Lingering demand for consumer credit in April 2021

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During its meeting of June 8, 2021 and after reviewing the most recent economic and monetary data, the Monetary Policy Committee (MPC) of the Centrale Bank van Aruba (CBA) decided to keep the reserve requirement at 7.0 percent. The reserve requirement refers to the minimum amount of reserves that commercial banks must hold at the CBA and is equal to 7.0 percent of their liabilities with a maturity less than 2 years. The following information and analysis were considered in reaching this decision.

International reserves

International reserves (including revaluation differences of gold and foreign exchange holdings), up to and including May 21, 2021, strengthened by Afl. 248.1 million compared to the end of December 2020. This expansion was primarily the result of the liquidity support provided to the government of Aruba from the Netherlands, as well as higher inflows related to tourism. Meanwhile, official reserves increased by Afl. 98.3 million. Consequently, the official and international reserves reached, respectively, Afl. 2,306.2 million and Afl. 2,604.7 million as of May 21, 2021. Accordingly, the level of reserves remained adequate when benchmarked against the current account payments and the IMF ARA metric.

Figure 1: Developments in official and international reserves.

Credit developments

In April 2021, total credit contracted by Afl. 44.2 million or 1.1 percent to Afl. 3,920.0 million, when compared to the end of 2020. This was driven by the categories ‘loans to individuals’ (-Afl. 25.1 million or -1.3 percent), ‘business loans’ (-Afl. 14.3 million or -0.9 percent), and ‘other’ (-Afl. 4.9 million or -0.9 percent). The category ‘loans to individuals’ was mostly influenced by a lower demand in consumer credit and to a lesser extent due to decreasing housing mortgages. Meanwhile, the component ‘business loans’ was for the most part negatively impacted by current account loans, commercial mortgages, and term loans equal to or below two years, all of which showed a decrease.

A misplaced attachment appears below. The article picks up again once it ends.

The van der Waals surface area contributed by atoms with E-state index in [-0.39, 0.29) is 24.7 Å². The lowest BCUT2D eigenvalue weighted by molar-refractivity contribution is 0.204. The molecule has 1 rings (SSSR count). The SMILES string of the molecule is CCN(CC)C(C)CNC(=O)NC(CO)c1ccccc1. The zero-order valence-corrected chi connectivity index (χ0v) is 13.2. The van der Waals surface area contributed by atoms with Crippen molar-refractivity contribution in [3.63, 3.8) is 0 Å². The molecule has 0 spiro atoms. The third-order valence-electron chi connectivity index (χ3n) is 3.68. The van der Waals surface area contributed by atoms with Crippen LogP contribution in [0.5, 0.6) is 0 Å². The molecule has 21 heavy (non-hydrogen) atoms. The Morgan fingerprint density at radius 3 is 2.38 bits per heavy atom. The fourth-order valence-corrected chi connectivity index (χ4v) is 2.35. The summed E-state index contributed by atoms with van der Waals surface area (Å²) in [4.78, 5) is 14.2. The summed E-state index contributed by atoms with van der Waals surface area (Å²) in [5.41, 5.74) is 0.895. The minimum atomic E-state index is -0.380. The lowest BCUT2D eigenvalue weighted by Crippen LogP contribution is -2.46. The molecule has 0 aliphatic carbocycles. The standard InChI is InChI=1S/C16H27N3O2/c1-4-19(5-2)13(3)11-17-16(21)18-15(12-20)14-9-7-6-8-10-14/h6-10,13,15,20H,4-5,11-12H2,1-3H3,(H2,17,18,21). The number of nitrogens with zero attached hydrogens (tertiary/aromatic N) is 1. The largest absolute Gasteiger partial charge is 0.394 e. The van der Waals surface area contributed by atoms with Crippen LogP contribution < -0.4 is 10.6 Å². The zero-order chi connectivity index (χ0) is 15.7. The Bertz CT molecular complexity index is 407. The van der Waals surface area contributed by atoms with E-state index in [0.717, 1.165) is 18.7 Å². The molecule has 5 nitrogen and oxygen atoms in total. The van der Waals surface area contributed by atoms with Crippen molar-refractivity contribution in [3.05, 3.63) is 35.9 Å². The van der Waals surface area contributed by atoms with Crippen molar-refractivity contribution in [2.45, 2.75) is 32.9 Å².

The CPI was 0.4 percent lower in April 2021, compared to the corresponding month a year earlier (Figure 2). This was mainly attributed to lower prices in the categories ‘recreation and culture’ and ‘clothing and footwear’. The 12-month average inflation rate continued its downward trend reaching -2.3 percent in April 2021. When excluding energy and food, the 12-month average core inflation rate stood at -1.0 percent in April 2021, down from 0.1 percent in December 2020.

Prudential liquidity

The prudential liquidity ratio of the commercial banks, which measures the amount of their liquid assets to their total net assets, remained at a comfortable level in April 2021 (36.6 percent), far above the minimum required prudential liquidity ratio of 15.0 percent. Q